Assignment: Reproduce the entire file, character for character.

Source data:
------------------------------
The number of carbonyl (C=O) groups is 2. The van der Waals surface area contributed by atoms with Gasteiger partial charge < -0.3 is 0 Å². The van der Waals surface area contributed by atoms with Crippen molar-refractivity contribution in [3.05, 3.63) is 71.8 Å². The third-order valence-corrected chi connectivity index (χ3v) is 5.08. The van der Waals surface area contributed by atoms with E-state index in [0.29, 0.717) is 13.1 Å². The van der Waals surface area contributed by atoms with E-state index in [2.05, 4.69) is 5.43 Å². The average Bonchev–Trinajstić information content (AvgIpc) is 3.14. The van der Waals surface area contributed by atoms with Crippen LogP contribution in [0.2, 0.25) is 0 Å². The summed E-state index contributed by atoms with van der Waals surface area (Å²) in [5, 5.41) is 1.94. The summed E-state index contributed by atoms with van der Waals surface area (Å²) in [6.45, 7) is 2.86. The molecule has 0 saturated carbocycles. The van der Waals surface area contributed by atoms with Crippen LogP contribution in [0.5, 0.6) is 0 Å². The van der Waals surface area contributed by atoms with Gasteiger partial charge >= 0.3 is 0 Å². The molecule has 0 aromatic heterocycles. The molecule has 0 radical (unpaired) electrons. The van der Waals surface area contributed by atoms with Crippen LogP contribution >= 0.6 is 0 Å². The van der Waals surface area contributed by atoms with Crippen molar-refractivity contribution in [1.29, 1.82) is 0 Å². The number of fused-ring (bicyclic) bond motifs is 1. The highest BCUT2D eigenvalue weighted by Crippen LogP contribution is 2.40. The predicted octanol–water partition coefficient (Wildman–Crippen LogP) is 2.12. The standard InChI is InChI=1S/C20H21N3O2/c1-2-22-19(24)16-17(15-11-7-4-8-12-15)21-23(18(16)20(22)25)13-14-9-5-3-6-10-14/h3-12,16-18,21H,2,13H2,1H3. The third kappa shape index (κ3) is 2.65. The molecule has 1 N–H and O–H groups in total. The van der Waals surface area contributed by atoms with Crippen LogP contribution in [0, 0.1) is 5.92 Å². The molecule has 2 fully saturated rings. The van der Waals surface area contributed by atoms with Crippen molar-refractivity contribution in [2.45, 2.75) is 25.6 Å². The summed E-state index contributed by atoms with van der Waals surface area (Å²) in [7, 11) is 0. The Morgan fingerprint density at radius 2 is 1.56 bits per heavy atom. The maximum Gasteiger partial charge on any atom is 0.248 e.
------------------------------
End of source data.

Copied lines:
The number of carbonyl (C=O) groups is 2. The van der Waals surface area contributed by atoms with Gasteiger partial charge < -0.3 is 0 Å². The van der Waals surface area contributed by atoms with Crippen molar-refractivity contribution in [3.05, 3.63) is 71.8 Å². The third-order valence-corrected chi connectivity index (χ3v) is 5.08. The van der Waals surface area contributed by atoms with E-state index in [0.29, 0.717) is 13.1 Å². The van der Waals surface area contributed by atoms with E-state index in [2.05, 4.69) is 5.43 Å². The average Bonchev–Trinajstić information content (AvgIpc) is 3.14. The van der Waals surface area contributed by atoms with Crippen LogP contribution in [0.2, 0.25) is 0 Å². The summed E-state index contributed by atoms with van der Waals surface area (Å²) in [5, 5.41) is 1.94. The summed E-state index contributed by atoms with van der Waals surface area (Å²) in [6.45, 7) is 2.86. The molecule has 0 saturated carbocycles. The van der Waals surface area contributed by atoms with Crippen LogP contribution in [0.5, 0.6) is 0 Å². The van der Waals surface area contributed by atoms with Gasteiger partial charge >= 0.3 is 0 Å². The molecule has 0 aromatic heterocycles. The molecule has 0 radical (unpaired) electrons. The van der Waals surface area contributed by atoms with Crippen LogP contribution >= 0.6 is 0 Å². The van der Waals surface area contributed by atoms with Crippen molar-refractivity contribution in [1.29, 1.82) is 0 Å². The number of fused-ring (bicyclic) bond motifs is 1. The highest BCUT2D eigenvalue weighted by Crippen LogP contribution is 2.40. The predicted octanol–water partition coefficient (Wildman–Crippen LogP) is 2.12. The standard InChI is InChI=1S/C20H21N3O2/c1-2-22-19(24)16-17(15-11-7-4-8-12-15)21-23(18(16)20(22)25)13-14-9-5-3-6-10-14/h3-12,16-18,21H,2,13H2,1H3. The third kappa shape index (κ3) is 2.65. The molecule has 1 N–H and O–H groups in total. The van der Waals surface area contributed by atoms with Crippen LogP contribution in [0, 0.1) is 5.92 Å². The molecule has 2 fully saturated rings. The van der Waals surface area contributed by atoms with Crippen molar-refractivity contribution in [2.45, 2.75) is 25.6 Å². The summed E-state index contributed by atoms with van der Waals surface area (Å²) in [7, 11) is 0. The Morgan fingerprint density at radius 2 is 1.56 bits per heavy atom. The maximum Gasteiger partial charge on any atom is 0.248 e.